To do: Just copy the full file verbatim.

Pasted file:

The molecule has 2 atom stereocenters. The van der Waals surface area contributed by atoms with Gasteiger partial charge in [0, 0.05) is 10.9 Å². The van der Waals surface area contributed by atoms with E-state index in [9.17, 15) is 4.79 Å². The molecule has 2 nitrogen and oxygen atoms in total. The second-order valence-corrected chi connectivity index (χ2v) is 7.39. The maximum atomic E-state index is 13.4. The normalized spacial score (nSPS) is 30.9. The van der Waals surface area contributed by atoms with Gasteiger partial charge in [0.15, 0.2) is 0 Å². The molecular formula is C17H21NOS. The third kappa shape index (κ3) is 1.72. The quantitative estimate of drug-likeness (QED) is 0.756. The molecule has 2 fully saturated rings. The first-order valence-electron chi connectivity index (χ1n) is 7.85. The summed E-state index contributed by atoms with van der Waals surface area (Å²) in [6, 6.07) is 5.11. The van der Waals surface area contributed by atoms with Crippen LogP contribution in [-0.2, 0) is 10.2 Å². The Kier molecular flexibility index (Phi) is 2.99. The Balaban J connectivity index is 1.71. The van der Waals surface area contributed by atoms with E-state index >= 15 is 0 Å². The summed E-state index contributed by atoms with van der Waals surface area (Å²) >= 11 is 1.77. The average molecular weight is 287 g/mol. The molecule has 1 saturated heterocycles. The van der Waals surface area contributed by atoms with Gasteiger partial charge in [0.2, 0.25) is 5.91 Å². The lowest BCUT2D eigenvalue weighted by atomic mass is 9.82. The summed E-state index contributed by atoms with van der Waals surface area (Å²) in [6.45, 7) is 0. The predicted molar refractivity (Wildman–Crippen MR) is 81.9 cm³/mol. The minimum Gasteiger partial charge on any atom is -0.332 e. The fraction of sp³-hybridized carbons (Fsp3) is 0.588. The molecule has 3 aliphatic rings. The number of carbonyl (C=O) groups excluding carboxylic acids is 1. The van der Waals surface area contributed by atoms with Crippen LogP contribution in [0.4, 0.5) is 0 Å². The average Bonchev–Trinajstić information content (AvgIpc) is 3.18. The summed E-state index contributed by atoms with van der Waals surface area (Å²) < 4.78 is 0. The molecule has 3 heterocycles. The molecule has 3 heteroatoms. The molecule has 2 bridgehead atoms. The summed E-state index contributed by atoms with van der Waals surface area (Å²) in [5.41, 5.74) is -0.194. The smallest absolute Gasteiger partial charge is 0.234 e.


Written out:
The molecule has 2 atom stereocenters. The van der Waals surface area contributed by atoms with Gasteiger partial charge in [0, 0.05) is 10.9 Å². The van der Waals surface area contributed by atoms with E-state index in [9.17, 15) is 4.79 Å². The molecule has 2 nitrogen and oxygen atoms in total. The second-order valence-corrected chi connectivity index (χ2v) is 7.39. The maximum atomic E-state index is 13.4. The normalized spacial score (nSPS) is 30.9. The van der Waals surface area contributed by atoms with Gasteiger partial charge in [0.15, 0.2) is 0 Å². The molecular formula is C17H21NOS. The third kappa shape index (κ3) is 1.72. The quantitative estimate of drug-likeness (QED) is 0.756. The molecule has 2 fully saturated rings. The first-order valence-electron chi connectivity index (χ1n) is 7.85. The summed E-state index contributed by atoms with van der Waals surface area (Å²) in [6, 6.07) is 5.11. The van der Waals surface area contributed by atoms with Crippen LogP contribution in [-0.2, 0) is 10.2 Å². The Kier molecular flexibility index (Phi) is 2.99. The Balaban J connectivity index is 1.71. The van der Waals surface area contributed by atoms with E-state index >= 15 is 0 Å². The summed E-state index contributed by atoms with van der Waals surface area (Å²) >= 11 is 1.77. The average molecular weight is 287 g/mol. The molecule has 1 saturated heterocycles. The van der Waals surface area contributed by atoms with Gasteiger partial charge in [0.2, 0.25) is 5.91 Å². The lowest BCUT2D eigenvalue weighted by atomic mass is 9.82. The summed E-state index contributed by atoms with van der Waals surface area (Å²) in [6.45, 7) is 0. The predicted molar refractivity (Wildman–Crippen MR) is 81.9 cm³/mol. The minimum Gasteiger partial charge on any atom is -0.332 e. The fraction of sp³-hybridized carbons (Fsp3) is 0.588. The molecule has 3 aliphatic rings. The number of carbonyl (C=O) groups excluding carboxylic acids is 1. The van der Waals surface area contributed by atoms with Crippen LogP contribution in [0.4, 0.5) is 0 Å². The average Bonchev–Trinajstić information content (AvgIpc) is 3.18. The summed E-state index contributed by atoms with van der Waals surface area (Å²) < 4.78 is 0. The molecule has 3 heterocycles. The molecule has 3 heteroatoms. The molecule has 2 bridgehead atoms. The summed E-state index contributed by atoms with van der Waals surface area (Å²) in [5.41, 5.74) is -0.194. The smallest absolute Gasteiger partial charge is 0.234 e.